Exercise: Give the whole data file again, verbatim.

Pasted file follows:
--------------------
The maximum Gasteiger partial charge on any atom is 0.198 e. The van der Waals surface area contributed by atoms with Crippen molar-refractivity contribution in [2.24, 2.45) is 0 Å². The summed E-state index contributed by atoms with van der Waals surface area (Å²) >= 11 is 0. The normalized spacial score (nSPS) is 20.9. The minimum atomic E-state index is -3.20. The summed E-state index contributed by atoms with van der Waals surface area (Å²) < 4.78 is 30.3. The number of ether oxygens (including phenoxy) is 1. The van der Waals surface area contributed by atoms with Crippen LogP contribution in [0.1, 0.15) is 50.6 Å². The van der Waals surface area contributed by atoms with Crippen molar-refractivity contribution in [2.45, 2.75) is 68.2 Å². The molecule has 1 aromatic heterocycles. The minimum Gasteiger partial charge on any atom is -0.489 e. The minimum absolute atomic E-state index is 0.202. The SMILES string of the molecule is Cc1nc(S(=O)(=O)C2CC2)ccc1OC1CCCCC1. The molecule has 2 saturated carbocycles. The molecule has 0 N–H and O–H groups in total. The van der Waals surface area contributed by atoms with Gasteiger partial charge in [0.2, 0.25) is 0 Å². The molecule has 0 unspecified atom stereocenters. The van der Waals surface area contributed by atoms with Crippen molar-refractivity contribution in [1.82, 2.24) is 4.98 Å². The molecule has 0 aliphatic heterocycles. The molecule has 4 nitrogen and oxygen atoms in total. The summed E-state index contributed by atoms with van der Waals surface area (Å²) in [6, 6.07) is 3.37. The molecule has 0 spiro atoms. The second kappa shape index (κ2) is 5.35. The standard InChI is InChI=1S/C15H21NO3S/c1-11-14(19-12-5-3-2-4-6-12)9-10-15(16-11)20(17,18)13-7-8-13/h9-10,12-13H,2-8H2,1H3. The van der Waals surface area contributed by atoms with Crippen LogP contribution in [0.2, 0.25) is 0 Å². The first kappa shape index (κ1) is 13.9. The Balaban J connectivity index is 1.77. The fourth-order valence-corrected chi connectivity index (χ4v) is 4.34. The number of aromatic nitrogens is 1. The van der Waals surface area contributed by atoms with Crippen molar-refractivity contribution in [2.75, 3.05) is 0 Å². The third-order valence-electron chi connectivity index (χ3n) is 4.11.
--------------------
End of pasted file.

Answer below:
The maximum Gasteiger partial charge on any atom is 0.198 e. The van der Waals surface area contributed by atoms with Crippen molar-refractivity contribution in [2.24, 2.45) is 0 Å². The summed E-state index contributed by atoms with van der Waals surface area (Å²) >= 11 is 0. The normalized spacial score (nSPS) is 20.9. The minimum atomic E-state index is -3.20. The summed E-state index contributed by atoms with van der Waals surface area (Å²) < 4.78 is 30.3. The number of ether oxygens (including phenoxy) is 1. The van der Waals surface area contributed by atoms with Crippen LogP contribution in [0.1, 0.15) is 50.6 Å². The van der Waals surface area contributed by atoms with Crippen molar-refractivity contribution in [2.45, 2.75) is 68.2 Å². The molecule has 1 aromatic heterocycles. The minimum Gasteiger partial charge on any atom is -0.489 e. The minimum absolute atomic E-state index is 0.202. The SMILES string of the molecule is Cc1nc(S(=O)(=O)C2CC2)ccc1OC1CCCCC1. The molecule has 2 saturated carbocycles. The molecule has 0 N–H and O–H groups in total. The van der Waals surface area contributed by atoms with Gasteiger partial charge in [0.2, 0.25) is 0 Å². The molecule has 0 unspecified atom stereocenters. The van der Waals surface area contributed by atoms with Crippen molar-refractivity contribution in [1.82, 2.24) is 4.98 Å². The molecule has 0 aliphatic heterocycles. The molecule has 4 nitrogen and oxygen atoms in total. The summed E-state index contributed by atoms with van der Waals surface area (Å²) in [6, 6.07) is 3.37. The molecule has 0 spiro atoms. The second kappa shape index (κ2) is 5.35. The standard InChI is InChI=1S/C15H21NO3S/c1-11-14(19-12-5-3-2-4-6-12)9-10-15(16-11)20(17,18)13-7-8-13/h9-10,12-13H,2-8H2,1H3. The van der Waals surface area contributed by atoms with Crippen LogP contribution in [0.2, 0.25) is 0 Å². The first kappa shape index (κ1) is 13.9. The Balaban J connectivity index is 1.77. The fourth-order valence-corrected chi connectivity index (χ4v) is 4.34. The number of aromatic nitrogens is 1. The van der Waals surface area contributed by atoms with Crippen molar-refractivity contribution in [2.75, 3.05) is 0 Å². The third-order valence-electron chi connectivity index (χ3n) is 4.11.